We get it, you’re a busy guy, Between your job, family, daily commute and other social obligations, many men just do not have the time in the day to spend a few hours in the gym. Further, gym memberships can be expensive and a lot of people buy a membership then never find a time to go, so they are essentially throwing their money away.
Luckily for you, there are plenty of ways to get a solid work out in the comfort of your own home, without having to pay for expensive gym memberships or equipment. Even better, you don’t need to spend 2 hours a day working out. A simple 20-30 minute spurt of exercise while you’re making dinner or waiting for your laundry is a great way to stay on top of your workouts and get the most out of home workouts.
Today we are going to cover some of the best at-home workouts for men. These workouts will be split into categories based on their difficulty; beginner, intermediate, and advanced. The only equipment you need for these exercises is your body, a set of dumbells, and a chair or other flat elevated surface. Without any further ado, let’s get to it.
Consider starting with these simple basic exercises. Thes exercises target the body’s major muscle groups and do not require any higher-than-average skill or strength to perform.
How to do it: Lie down on the floor with your arms about shoulder-width apart and your palms flat on the ground. Keeping your back straight, slowly lower your body until your chest is about an inch from the ground. Hold that position for about 3 seconds, then push yourself up using the explosive motion of your arms. Keep your core tight throughout this process and keep your neck and head level. A single press-up routine should consist of 3 separate sets with at least 20 push-ups in each set. As you get stronger, you can lengthen those sets to go until muscle failure. You can also switch up each set and widen the placement of your arms to get a fuller range of muscle engagement. You can also place your legs on an incline to get a deeper burn in your lower pectoral muscles.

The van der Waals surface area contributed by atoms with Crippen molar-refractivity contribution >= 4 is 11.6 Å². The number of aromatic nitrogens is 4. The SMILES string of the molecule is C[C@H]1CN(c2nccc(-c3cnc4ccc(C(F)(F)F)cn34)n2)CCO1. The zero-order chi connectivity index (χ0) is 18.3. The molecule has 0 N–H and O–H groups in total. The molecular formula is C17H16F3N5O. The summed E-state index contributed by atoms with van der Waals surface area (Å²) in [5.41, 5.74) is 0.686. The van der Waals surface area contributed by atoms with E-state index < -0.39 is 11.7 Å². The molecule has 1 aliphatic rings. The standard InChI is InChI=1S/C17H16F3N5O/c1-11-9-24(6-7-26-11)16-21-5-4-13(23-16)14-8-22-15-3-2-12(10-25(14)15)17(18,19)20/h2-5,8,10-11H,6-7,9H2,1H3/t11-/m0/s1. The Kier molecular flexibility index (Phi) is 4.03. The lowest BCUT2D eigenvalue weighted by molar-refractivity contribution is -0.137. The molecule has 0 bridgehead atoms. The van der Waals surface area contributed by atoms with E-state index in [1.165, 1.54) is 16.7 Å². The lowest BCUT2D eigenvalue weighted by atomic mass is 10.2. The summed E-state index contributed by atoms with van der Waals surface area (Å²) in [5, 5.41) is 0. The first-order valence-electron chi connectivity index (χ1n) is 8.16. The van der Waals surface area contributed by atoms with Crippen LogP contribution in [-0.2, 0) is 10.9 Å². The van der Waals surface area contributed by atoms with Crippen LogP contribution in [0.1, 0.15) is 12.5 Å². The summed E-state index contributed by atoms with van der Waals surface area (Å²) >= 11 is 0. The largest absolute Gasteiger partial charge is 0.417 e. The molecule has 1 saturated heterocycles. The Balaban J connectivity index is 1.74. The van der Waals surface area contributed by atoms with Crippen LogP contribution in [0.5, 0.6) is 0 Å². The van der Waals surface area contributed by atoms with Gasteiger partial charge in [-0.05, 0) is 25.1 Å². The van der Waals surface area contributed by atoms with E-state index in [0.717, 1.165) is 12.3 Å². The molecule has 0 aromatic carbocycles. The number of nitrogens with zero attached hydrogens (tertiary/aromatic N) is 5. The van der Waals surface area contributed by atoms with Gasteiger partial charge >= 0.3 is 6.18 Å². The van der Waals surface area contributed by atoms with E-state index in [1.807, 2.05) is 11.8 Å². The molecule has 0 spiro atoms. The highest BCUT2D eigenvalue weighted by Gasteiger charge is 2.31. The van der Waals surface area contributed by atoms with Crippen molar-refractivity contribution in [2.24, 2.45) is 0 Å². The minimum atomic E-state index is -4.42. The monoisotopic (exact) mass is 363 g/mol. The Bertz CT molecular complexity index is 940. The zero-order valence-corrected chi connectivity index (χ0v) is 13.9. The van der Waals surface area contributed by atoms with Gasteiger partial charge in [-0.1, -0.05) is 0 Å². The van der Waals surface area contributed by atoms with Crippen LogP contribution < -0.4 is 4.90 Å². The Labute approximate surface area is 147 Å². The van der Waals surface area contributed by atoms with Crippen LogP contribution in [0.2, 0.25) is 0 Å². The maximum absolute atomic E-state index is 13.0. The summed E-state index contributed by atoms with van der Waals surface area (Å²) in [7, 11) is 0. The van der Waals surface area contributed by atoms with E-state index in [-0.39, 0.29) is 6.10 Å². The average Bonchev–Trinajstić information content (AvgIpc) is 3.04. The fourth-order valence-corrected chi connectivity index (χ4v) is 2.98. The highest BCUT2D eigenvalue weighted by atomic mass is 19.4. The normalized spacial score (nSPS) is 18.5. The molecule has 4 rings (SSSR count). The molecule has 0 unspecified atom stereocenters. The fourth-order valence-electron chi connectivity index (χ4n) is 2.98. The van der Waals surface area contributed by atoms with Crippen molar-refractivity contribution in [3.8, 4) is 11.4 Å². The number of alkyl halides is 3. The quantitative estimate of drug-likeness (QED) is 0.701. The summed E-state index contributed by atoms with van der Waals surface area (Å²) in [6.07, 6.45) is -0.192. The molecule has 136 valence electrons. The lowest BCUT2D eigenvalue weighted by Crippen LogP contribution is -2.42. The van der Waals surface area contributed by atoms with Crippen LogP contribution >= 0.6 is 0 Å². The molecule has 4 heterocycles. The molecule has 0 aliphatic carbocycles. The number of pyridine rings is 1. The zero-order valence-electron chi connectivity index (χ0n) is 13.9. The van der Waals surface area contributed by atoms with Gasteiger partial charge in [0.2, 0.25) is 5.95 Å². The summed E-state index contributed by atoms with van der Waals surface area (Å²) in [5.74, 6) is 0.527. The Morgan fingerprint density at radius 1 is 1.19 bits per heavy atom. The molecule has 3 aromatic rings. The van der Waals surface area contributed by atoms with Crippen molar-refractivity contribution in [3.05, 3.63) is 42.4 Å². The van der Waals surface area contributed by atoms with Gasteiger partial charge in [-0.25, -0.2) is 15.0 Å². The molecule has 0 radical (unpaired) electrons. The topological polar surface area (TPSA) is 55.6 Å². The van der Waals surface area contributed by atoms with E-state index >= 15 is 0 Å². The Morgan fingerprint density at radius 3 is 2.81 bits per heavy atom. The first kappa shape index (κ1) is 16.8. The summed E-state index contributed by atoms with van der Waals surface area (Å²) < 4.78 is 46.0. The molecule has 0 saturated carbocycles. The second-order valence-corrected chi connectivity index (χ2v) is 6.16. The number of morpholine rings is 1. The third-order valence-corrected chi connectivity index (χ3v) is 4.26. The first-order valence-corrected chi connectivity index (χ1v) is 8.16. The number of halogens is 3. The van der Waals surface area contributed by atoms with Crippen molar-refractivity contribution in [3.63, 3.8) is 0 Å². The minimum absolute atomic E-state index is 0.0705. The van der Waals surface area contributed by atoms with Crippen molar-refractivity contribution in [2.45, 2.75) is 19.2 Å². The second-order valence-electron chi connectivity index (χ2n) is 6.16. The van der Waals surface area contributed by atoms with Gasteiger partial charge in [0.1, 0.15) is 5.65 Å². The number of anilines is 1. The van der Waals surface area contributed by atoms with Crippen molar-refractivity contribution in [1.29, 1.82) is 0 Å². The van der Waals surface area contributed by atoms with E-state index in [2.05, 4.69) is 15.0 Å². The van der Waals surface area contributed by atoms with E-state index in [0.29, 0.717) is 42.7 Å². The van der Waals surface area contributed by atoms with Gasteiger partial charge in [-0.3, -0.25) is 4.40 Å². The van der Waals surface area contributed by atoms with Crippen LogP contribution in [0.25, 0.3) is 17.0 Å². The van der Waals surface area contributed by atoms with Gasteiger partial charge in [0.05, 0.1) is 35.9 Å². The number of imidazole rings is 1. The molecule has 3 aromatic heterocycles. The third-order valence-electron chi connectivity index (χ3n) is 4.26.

What does it work?: Press-ups mostly target the pectoral muscles but they also engage your shoulders, triceps, and lats. The wider your arms are placed the more the exercise targets your chest and the closer together your arms are the more it works your triceps and shoulders. Press-ups are one of the simplest and most efficient bodyweight exercises you can do.
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How to do it: Begin by holding a dumbbell in each hand over the shoulder with your palms facing out. Keep your elbows in front of the bars and makes sure not to flare them out to the side. Keeping the weights as straight above you as possible, raise your arms up and hold that position for a few seconds. Next, slowly lower the dumbbells back to the starting position. A single set should consist of 15-20 reps at moderate weight if you are going for tone, and 6-10 reps at high weight if you are going for mass. As you get stronger, you can modify the exercise by turning your palms outward at the top of your extension to engage your minor deltoids and lats.
What does it work?: The standing dumbbell press is meant to work your deltoids and traps. Like any good exercise, it should also work out your core and back muscles. Shoulder presses are easy to do but you must be careful: improper alignment can put a strain on your shoulder joints and cause a type of inflammation called impingement syndrome. A standing shoulder press tends to be a safer exercise than other behind-the-neck shoulder exercises.
How to do it: Begin with your legs slightly further than shoulder-width apart and your back straight. Keeping your back straight and torso upright as possible, bend your knees and lower your butt towards the ground. Ideally, you want your knees to bend to at least 90 degrees, that way you get the full motion of the exercise. If you are able, you can bring your butt all the way to the ground, though those with knee problems should probably not go that far. Hold the squat for a few seconds, then explode up back to the starting position. Make sure that your legs are doing all of the pushing and that you don’t push with your back. A single set should contain at least 7-12 squats. You can make the exercise more difficult by adding in some dumbbells into the mix.